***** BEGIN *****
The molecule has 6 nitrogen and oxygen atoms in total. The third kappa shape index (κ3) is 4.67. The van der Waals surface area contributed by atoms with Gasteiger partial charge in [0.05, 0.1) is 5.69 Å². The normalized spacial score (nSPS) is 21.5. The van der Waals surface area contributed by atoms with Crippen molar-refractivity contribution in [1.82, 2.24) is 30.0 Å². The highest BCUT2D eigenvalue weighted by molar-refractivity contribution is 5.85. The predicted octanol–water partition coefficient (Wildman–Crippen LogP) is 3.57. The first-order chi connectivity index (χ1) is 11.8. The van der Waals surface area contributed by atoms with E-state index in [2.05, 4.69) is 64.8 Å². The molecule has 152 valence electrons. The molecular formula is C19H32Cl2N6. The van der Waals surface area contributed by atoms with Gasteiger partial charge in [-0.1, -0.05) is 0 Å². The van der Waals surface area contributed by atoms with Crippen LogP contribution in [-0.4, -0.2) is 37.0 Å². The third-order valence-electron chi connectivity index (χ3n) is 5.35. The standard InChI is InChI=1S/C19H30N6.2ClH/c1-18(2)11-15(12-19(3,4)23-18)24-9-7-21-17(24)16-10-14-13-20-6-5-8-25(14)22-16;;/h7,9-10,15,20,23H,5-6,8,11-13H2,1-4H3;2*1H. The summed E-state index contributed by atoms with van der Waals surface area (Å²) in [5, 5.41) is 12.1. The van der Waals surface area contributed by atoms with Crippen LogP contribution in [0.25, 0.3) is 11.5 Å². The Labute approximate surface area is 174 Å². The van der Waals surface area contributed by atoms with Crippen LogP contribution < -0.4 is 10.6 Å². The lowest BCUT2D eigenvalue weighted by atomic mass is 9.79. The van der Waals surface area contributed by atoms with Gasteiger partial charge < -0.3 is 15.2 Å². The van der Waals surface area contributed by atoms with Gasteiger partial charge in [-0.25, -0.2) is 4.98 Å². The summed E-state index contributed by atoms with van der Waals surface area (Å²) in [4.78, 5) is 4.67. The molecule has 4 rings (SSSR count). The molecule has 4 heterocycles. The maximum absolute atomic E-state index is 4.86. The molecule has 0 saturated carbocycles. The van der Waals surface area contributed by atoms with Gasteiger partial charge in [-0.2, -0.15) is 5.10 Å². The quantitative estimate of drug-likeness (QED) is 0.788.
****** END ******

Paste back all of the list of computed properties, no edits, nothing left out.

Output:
The molecule has 6 nitrogen and oxygen atoms in total. The third kappa shape index (κ3) is 4.67. The van der Waals surface area contributed by atoms with Gasteiger partial charge in [0.05, 0.1) is 5.69 Å². The normalized spacial score (nSPS) is 21.5. The van der Waals surface area contributed by atoms with Crippen molar-refractivity contribution in [1.82, 2.24) is 30.0 Å². The highest BCUT2D eigenvalue weighted by molar-refractivity contribution is 5.85. The predicted octanol–water partition coefficient (Wildman–Crippen LogP) is 3.57. The first-order chi connectivity index (χ1) is 11.8. The van der Waals surface area contributed by atoms with E-state index in [2.05, 4.69) is 64.8 Å². The molecule has 152 valence electrons. The molecular formula is C19H32Cl2N6. The van der Waals surface area contributed by atoms with Gasteiger partial charge in [-0.1, -0.05) is 0 Å². The van der Waals surface area contributed by atoms with Crippen LogP contribution in [-0.4, -0.2) is 37.0 Å². The third-order valence-electron chi connectivity index (χ3n) is 5.35. The standard InChI is InChI=1S/C19H30N6.2ClH/c1-18(2)11-15(12-19(3,4)23-18)24-9-7-21-17(24)16-10-14-13-20-6-5-8-25(14)22-16;;/h7,9-10,15,20,23H,5-6,8,11-13H2,1-4H3;2*1H. The summed E-state index contributed by atoms with van der Waals surface area (Å²) in [5, 5.41) is 12.1. The van der Waals surface area contributed by atoms with Crippen LogP contribution in [0.25, 0.3) is 11.5 Å². The Labute approximate surface area is 174 Å². The van der Waals surface area contributed by atoms with Crippen LogP contribution < -0.4 is 10.6 Å². The lowest BCUT2D eigenvalue weighted by atomic mass is 9.79. The van der Waals surface area contributed by atoms with Gasteiger partial charge < -0.3 is 15.2 Å². The van der Waals surface area contributed by atoms with Gasteiger partial charge in [-0.25, -0.2) is 4.98 Å². The summed E-state index contributed by atoms with van der Waals surface area (Å²) in [4.78, 5) is 4.67. The molecule has 4 rings (SSSR count). The molecule has 4 heterocycles. The maximum absolute atomic E-state index is 4.86. The molecule has 0 saturated carbocycles. The van der Waals surface area contributed by atoms with Gasteiger partial charge in [-0.2, -0.15) is 5.10 Å². The quantitative estimate of drug-likeness (QED) is 0.788.